1 For a detailed account of why, see the recent GRAIN analysis in Seedling, April 2005, ”Re-situating the benefits from biodiversity”. Available online at www.grain.org/seedling/?id=327

 

Nuts and bolts of the Treaty

The Treaty only covers a limited list of crops. It does include most of the major food crops, but it excludes many minor food crops and forages important to tropical regions.

• Access will only be facilitated for conservation, research and breeding. And access only applies to food and feed uses of a crop, not to industrial or other uses, probably not even fibre use.

• Access will only be provided to materials held by government institutions or in the public domain, plus most of the materials held by the research centers of the Consultative Groups on International Agricultural Research if they decide to join (most of them likely will). No private holders, be they corporations like Monsanto or individual farmers, are obliged to provide access to their seed collections.

• Materials held under in situ conditions, such as crops in the field or wild materials in the forests, are excluded from the scope of the Treaty. This means that governments remain free to regulate access under their own national legislation.

• Also excluded from the Treaty are materials considered “under development”.

In terms of rights and obligations, the biases toward the seed industry become quite pronounced:

• Even though they have no obligation to provide access, private companies (as well as individuals) have unlimited rights to get access to the materials in the system.

• While recipients of plant samples are not allowed to patent any part of the material they receive from the system “in the form received”, they are allowed to do so when it is no longer in that same form. Some governments have already made clear that a very minimal technical intervention, such as isolating a gene from a seed sample, is all that is needed for the material to be perfectly patentable under the terms of the Treaty, even though the gene was there from the beginning.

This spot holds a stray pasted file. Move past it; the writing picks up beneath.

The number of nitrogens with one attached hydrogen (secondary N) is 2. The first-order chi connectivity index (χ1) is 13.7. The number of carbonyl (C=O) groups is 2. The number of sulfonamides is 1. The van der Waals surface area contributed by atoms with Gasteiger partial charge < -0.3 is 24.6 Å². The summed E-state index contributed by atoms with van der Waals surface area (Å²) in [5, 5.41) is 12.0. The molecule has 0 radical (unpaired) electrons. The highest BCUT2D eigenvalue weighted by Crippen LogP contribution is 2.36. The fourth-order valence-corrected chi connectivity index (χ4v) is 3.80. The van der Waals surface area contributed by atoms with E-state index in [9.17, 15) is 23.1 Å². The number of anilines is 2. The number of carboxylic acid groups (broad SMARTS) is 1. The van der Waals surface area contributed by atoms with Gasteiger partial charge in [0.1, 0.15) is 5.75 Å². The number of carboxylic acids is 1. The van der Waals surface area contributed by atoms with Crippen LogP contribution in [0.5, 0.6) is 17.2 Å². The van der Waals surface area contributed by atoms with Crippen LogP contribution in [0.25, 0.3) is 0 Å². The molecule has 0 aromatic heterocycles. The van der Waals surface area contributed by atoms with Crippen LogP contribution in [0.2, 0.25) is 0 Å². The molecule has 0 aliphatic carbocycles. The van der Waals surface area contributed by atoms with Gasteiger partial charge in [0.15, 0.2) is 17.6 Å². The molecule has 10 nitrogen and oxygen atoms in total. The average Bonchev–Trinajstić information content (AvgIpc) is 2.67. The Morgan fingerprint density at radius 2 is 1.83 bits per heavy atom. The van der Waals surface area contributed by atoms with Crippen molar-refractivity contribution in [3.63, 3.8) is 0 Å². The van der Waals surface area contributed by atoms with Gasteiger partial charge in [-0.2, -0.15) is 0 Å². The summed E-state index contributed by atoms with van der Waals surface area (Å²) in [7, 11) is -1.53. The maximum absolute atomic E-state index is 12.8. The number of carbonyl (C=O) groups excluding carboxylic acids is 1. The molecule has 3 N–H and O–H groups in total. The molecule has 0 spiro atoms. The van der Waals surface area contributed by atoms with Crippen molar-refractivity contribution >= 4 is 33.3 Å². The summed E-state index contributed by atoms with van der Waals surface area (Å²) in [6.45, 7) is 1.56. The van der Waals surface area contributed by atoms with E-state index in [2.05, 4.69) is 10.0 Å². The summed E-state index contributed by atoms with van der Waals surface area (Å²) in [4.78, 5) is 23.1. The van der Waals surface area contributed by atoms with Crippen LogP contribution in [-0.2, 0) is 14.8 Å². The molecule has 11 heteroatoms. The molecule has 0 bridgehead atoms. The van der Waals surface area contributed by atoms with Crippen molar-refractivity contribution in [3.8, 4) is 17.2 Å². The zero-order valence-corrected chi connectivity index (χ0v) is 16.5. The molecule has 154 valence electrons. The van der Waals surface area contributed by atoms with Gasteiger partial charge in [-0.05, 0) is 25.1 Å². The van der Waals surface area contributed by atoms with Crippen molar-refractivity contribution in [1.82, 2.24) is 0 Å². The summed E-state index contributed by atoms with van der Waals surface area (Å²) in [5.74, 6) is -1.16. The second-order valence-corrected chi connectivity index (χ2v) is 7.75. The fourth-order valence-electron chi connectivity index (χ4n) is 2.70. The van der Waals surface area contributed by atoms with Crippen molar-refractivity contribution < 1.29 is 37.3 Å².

• Monetary benefit-sharing must occur when a product incorporating material from the system – a new plant variety, for example – is commercialised. But it is only mandatory for products that are not considered “available without restriction to others for further research and breeding”. This means there is no mandatory benefit-sharing from the marketing of varieties held under plant breeders’ rights schemes, like that of the Union for the Protection of New Plant Varieties. Only patented materials, and possibly hybrids or similar seeds for which the breeding lines are kept proprietary, will be considered triggers of benefit sharing. Some European governments even claim that European patents should not trigger benefit-sharing because the European Union’s life patenting directive opens the door to compulsory licensing. In other words, since compulsory licenses on patented seeds are now a possibility, this would theoretically make all seeds patented in Europe “available without restriction” and therefore excluded from the benefit sharing scheme.